We hope to place observation cameras on a hive to monitor flight patterns and general colony behaviour. The ‘Beehivemonitor’ system integrated with the Sophia hive at the 3 Counties apiary is linked to the mobile network which is clearly capable of streaming video. However, video is heavy on data and since we would like to have continuous live streaming from a hive, an alternative approach will be tested.
A second hive, colonised with a strong nucleus has been installed close to a residence in Rockbarton, Co Limerick. The hive is very close to a grove, water and grassland, and so hopefully will find favour with the bees. Proximity to a residence with ‘broadishband’ (Is there any other kind in rural Ireland?) offers the prospect of live streaming at reasonable cost.
But first some tests. An inexpensive wireless security camera was connected to the domestic wifi and then placed close to the hive entrance. Success – at least as far as wifi range is concerned (about 30 m from the router with a window in between) ! Video footage with audio was relayed over the wifi and onwards to the cloud. However, the quality was poor – I did say the camera was inexpensive! Frame rate would appear to be too low (possibly 30 frames per second or less) as the bees appeared to dart from point to point in the frame or disappear in mid flight. Sound was also very poor. Therefore, the hive appears to be within wifi range but a camera better suited to the task must be sourced. Perhaps we should sit down and specify the task: internal/external to the hive; bee proof; weatherproof;……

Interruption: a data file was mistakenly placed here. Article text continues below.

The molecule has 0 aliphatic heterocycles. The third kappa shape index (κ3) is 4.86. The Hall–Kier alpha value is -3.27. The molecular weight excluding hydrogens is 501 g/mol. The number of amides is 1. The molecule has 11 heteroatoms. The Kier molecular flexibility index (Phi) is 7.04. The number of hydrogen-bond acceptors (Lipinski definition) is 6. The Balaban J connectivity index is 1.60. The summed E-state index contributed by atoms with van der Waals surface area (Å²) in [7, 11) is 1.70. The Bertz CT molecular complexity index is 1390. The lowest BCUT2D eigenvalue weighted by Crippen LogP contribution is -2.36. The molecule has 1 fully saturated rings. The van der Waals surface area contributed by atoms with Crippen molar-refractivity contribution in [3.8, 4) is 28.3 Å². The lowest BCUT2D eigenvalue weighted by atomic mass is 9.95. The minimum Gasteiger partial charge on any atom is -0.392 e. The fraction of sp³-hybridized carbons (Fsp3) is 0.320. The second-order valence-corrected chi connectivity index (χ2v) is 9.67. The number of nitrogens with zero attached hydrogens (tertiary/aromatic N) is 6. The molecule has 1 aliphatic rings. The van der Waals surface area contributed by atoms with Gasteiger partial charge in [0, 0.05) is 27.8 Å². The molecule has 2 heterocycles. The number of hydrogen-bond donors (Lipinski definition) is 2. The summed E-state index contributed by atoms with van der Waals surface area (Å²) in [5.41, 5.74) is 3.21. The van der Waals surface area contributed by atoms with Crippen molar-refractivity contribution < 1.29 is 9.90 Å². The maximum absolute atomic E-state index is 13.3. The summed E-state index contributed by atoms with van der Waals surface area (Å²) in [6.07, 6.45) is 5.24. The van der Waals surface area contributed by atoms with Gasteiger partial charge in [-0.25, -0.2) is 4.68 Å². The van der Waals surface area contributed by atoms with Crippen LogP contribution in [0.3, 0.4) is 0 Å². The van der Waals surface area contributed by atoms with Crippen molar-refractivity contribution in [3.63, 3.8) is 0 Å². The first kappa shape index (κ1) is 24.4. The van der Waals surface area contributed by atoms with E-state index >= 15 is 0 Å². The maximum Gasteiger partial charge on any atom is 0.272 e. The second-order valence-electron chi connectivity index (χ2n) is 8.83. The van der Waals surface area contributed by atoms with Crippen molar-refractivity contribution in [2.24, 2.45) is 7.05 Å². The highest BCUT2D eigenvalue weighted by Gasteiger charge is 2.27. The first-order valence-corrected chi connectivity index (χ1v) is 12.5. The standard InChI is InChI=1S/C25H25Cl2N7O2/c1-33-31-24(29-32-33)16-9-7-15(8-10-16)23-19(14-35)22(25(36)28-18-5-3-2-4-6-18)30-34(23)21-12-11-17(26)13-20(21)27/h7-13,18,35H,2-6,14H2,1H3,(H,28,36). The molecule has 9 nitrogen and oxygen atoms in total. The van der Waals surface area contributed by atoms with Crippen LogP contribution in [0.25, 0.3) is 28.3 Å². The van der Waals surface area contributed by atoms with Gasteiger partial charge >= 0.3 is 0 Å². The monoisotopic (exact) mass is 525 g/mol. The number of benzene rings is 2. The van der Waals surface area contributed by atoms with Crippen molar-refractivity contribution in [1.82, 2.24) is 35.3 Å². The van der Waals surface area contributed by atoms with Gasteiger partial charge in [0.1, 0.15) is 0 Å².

We have a bit to go!
As a ‘taster’ I shot some footage of the hive entrance on this sunny September evening (17 degrees Celsius) using a handheld video camera. Have a close look. Can you spot the sacks of pollen (food for the brood) being hauled into the hive! Grove nearby with lots of ivy! Try listing with headphones – you might find yourself ducking near the end of the video?